In what's becoming a predictable move, Syria has shut down Internet access in an attempt to quash the organization of a national uprising, dubbed Children's Friday and inspired in part by a now viral YouTube video of the body of a tortured and murdered 13-year-old boy.
As reported by Renesys, a business communications intelligence firm that also chronicled the Net shut-down in Egypt, Syria began to shut its Net access at 6:35 a.m. local time, with two thirds of all Syrian networks going offline inside just a half hour. Forty of the 59 national networks were affected, but certain key sites remain accessible—including the Oil Ministry and several other government resources. Syria seems to have taken lessons from other regional Net shutdowns, and is perhaps trying to keep key lines of communication open so it can present its own view of events to the outside world as well as preserving confidence in its key oil industry.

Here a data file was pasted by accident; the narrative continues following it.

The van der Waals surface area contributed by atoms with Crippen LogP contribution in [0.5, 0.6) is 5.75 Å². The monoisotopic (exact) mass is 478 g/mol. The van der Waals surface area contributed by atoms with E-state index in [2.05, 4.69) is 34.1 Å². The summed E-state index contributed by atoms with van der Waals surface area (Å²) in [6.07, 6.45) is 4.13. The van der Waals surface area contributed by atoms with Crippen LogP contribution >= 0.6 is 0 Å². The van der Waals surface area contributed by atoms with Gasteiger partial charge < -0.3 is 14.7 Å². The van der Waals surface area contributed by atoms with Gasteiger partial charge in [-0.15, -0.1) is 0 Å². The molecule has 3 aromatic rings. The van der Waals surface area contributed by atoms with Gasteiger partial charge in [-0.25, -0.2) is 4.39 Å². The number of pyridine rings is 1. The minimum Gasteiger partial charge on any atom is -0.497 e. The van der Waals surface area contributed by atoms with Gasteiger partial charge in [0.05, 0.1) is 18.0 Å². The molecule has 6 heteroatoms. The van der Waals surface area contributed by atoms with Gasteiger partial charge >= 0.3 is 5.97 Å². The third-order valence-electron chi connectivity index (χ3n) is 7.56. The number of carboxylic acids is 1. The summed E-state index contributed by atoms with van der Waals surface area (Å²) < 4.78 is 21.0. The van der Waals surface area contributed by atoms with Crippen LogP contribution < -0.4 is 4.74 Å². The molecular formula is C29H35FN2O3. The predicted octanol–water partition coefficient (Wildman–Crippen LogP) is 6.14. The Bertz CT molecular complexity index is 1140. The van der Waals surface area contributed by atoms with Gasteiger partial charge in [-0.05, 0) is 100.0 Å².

Turning the Net off in Syria would seem to be relatively easy—the nation relies largely on a single domestic provider called SyriaTel, which is state-owned. A direct order to the management would have sufficed to pull the relevant connections, severing national traffic easily. Interestingly, a new terrestrial fiber connection to Turkey, which would have seriously boosted Syria's Net services, has been delayed by the national unrest.
The action will affect netizens inside Syria, and will severely limit how much news gets to the outside world quickly, which will mean events like the one that inspired Friday's action might go unnoticed by the public at large.